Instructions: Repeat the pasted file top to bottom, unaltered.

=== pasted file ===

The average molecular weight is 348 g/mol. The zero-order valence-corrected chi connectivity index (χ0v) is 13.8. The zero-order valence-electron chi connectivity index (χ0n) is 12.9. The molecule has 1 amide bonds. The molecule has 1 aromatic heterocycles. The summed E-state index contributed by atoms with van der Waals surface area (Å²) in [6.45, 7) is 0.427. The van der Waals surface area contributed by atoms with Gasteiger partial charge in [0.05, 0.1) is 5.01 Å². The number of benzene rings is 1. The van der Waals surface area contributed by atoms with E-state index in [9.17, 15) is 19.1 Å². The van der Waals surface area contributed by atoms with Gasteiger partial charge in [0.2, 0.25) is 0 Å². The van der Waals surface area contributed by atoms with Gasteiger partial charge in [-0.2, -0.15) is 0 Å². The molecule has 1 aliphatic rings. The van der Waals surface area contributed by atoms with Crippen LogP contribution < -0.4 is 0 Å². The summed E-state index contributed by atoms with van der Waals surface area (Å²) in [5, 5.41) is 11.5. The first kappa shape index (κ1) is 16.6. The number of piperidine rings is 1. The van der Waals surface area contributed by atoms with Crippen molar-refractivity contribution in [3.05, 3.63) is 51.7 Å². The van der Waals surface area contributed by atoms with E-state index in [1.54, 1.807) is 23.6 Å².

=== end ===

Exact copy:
The average molecular weight is 348 g/mol. The zero-order valence-corrected chi connectivity index (χ0v) is 13.8. The zero-order valence-electron chi connectivity index (χ0n) is 12.9. The molecule has 1 amide bonds. The molecule has 1 aromatic heterocycles. The summed E-state index contributed by atoms with van der Waals surface area (Å²) in [6.45, 7) is 0.427. The van der Waals surface area contributed by atoms with Gasteiger partial charge in [0.05, 0.1) is 5.01 Å². The number of benzene rings is 1. The van der Waals surface area contributed by atoms with E-state index in [9.17, 15) is 19.1 Å². The van der Waals surface area contributed by atoms with Gasteiger partial charge in [0.2, 0.25) is 0 Å². The van der Waals surface area contributed by atoms with Gasteiger partial charge in [-0.2, -0.15) is 0 Å². The molecule has 1 aliphatic rings. The van der Waals surface area contributed by atoms with Crippen LogP contribution < -0.4 is 0 Å². The summed E-state index contributed by atoms with van der Waals surface area (Å²) in [5, 5.41) is 11.5. The first kappa shape index (κ1) is 16.6. The number of piperidine rings is 1. The van der Waals surface area contributed by atoms with Crippen molar-refractivity contribution in [3.05, 3.63) is 51.7 Å². The van der Waals surface area contributed by atoms with E-state index in [1.54, 1.807) is 23.6 Å².